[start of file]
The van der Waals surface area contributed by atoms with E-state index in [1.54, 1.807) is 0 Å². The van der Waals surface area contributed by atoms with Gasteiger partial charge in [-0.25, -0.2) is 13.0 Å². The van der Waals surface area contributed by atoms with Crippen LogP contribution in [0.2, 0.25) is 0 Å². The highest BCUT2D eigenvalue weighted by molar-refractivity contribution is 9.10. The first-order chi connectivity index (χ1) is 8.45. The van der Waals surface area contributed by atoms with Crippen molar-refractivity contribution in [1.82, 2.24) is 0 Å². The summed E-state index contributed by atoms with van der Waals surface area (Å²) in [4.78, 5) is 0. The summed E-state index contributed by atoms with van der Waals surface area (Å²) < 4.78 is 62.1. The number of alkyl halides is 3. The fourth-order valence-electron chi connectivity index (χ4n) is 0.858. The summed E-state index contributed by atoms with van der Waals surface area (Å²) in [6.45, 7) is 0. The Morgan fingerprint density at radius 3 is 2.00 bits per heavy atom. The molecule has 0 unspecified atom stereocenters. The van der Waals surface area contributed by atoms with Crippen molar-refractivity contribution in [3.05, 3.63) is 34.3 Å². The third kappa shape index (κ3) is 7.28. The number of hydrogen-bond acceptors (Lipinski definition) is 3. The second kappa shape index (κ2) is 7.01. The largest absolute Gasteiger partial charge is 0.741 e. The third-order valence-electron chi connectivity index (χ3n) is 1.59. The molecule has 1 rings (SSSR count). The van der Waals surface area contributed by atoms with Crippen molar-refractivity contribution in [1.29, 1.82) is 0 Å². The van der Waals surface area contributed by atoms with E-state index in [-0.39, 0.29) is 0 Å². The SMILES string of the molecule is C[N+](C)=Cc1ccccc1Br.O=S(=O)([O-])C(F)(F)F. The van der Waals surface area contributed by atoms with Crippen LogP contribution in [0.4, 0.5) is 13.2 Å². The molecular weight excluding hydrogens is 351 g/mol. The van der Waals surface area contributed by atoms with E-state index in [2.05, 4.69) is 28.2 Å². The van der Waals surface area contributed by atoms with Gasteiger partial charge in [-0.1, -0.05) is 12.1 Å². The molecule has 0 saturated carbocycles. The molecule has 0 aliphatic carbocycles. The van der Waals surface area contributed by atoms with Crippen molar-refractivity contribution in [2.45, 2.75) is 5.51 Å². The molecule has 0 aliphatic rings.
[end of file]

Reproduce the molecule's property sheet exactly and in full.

The van der Waals surface area contributed by atoms with E-state index in [1.54, 1.807) is 0 Å². The van der Waals surface area contributed by atoms with Gasteiger partial charge in [-0.25, -0.2) is 13.0 Å². The van der Waals surface area contributed by atoms with Crippen LogP contribution in [0.2, 0.25) is 0 Å². The highest BCUT2D eigenvalue weighted by molar-refractivity contribution is 9.10. The first-order chi connectivity index (χ1) is 8.45. The van der Waals surface area contributed by atoms with Crippen molar-refractivity contribution in [1.82, 2.24) is 0 Å². The summed E-state index contributed by atoms with van der Waals surface area (Å²) in [4.78, 5) is 0. The summed E-state index contributed by atoms with van der Waals surface area (Å²) < 4.78 is 62.1. The number of alkyl halides is 3. The fourth-order valence-electron chi connectivity index (χ4n) is 0.858. The summed E-state index contributed by atoms with van der Waals surface area (Å²) in [6.45, 7) is 0. The Morgan fingerprint density at radius 3 is 2.00 bits per heavy atom. The molecule has 0 unspecified atom stereocenters. The van der Waals surface area contributed by atoms with Crippen molar-refractivity contribution in [3.05, 3.63) is 34.3 Å². The third kappa shape index (κ3) is 7.28. The number of hydrogen-bond acceptors (Lipinski definition) is 3. The second kappa shape index (κ2) is 7.01. The largest absolute Gasteiger partial charge is 0.741 e. The third-order valence-electron chi connectivity index (χ3n) is 1.59. The molecule has 1 rings (SSSR count). The van der Waals surface area contributed by atoms with Crippen molar-refractivity contribution in [1.29, 1.82) is 0 Å². The van der Waals surface area contributed by atoms with E-state index in [-0.39, 0.29) is 0 Å². The SMILES string of the molecule is C[N+](C)=Cc1ccccc1Br.O=S(=O)([O-])C(F)(F)F. The van der Waals surface area contributed by atoms with Crippen LogP contribution in [0.4, 0.5) is 13.2 Å². The molecular weight excluding hydrogens is 351 g/mol. The van der Waals surface area contributed by atoms with E-state index in [2.05, 4.69) is 28.2 Å². The van der Waals surface area contributed by atoms with Gasteiger partial charge in [-0.1, -0.05) is 12.1 Å². The molecule has 0 saturated carbocycles. The molecule has 0 aliphatic carbocycles. The van der Waals surface area contributed by atoms with Crippen molar-refractivity contribution in [2.45, 2.75) is 5.51 Å². The molecule has 0 aliphatic rings.